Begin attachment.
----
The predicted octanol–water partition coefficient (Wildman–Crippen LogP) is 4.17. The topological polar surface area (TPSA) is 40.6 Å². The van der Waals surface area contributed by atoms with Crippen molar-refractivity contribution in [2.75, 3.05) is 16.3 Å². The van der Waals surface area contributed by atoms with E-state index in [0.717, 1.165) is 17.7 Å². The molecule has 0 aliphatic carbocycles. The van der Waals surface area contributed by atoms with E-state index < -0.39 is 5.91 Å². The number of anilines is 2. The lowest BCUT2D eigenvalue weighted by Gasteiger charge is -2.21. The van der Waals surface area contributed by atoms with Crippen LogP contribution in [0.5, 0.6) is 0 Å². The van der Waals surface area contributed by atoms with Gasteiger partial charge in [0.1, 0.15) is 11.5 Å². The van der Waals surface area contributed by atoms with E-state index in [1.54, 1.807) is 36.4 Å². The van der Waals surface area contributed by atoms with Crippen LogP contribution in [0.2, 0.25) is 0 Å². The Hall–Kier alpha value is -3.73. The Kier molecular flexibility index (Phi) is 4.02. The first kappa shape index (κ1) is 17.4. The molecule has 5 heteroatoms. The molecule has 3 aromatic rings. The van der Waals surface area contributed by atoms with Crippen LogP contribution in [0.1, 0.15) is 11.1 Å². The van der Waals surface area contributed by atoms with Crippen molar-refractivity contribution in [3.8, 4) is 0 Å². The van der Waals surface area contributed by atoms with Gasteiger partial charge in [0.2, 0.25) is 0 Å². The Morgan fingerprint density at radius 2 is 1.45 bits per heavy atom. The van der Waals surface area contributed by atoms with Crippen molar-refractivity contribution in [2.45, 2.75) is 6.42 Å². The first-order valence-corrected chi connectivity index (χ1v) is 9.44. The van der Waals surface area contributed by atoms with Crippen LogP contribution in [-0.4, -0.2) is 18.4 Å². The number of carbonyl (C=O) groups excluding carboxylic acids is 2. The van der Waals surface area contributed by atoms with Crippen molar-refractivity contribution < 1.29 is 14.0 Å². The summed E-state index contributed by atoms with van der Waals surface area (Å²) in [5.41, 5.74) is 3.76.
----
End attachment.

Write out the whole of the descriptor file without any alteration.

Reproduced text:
The predicted octanol–water partition coefficient (Wildman–Crippen LogP) is 4.17. The topological polar surface area (TPSA) is 40.6 Å². The van der Waals surface area contributed by atoms with Crippen molar-refractivity contribution in [2.75, 3.05) is 16.3 Å². The van der Waals surface area contributed by atoms with E-state index in [0.717, 1.165) is 17.7 Å². The molecule has 0 aliphatic carbocycles. The van der Waals surface area contributed by atoms with E-state index < -0.39 is 5.91 Å². The number of anilines is 2. The lowest BCUT2D eigenvalue weighted by Gasteiger charge is -2.21. The van der Waals surface area contributed by atoms with Crippen LogP contribution in [0.5, 0.6) is 0 Å². The van der Waals surface area contributed by atoms with Gasteiger partial charge in [0.1, 0.15) is 11.5 Å². The van der Waals surface area contributed by atoms with E-state index in [1.54, 1.807) is 36.4 Å². The van der Waals surface area contributed by atoms with Crippen LogP contribution in [0.2, 0.25) is 0 Å². The Hall–Kier alpha value is -3.73. The Kier molecular flexibility index (Phi) is 4.02. The first kappa shape index (κ1) is 17.4. The molecule has 5 heteroatoms. The molecule has 3 aromatic rings. The van der Waals surface area contributed by atoms with Crippen LogP contribution in [0.1, 0.15) is 11.1 Å². The van der Waals surface area contributed by atoms with Crippen molar-refractivity contribution in [3.8, 4) is 0 Å². The van der Waals surface area contributed by atoms with Gasteiger partial charge in [0.2, 0.25) is 0 Å². The Morgan fingerprint density at radius 2 is 1.45 bits per heavy atom. The van der Waals surface area contributed by atoms with Crippen molar-refractivity contribution in [2.45, 2.75) is 6.42 Å². The first-order valence-corrected chi connectivity index (χ1v) is 9.44. The van der Waals surface area contributed by atoms with Crippen LogP contribution in [-0.4, -0.2) is 18.4 Å². The number of carbonyl (C=O) groups excluding carboxylic acids is 2. The van der Waals surface area contributed by atoms with Crippen molar-refractivity contribution < 1.29 is 14.0 Å². The summed E-state index contributed by atoms with van der Waals surface area (Å²) in [5.41, 5.74) is 3.76.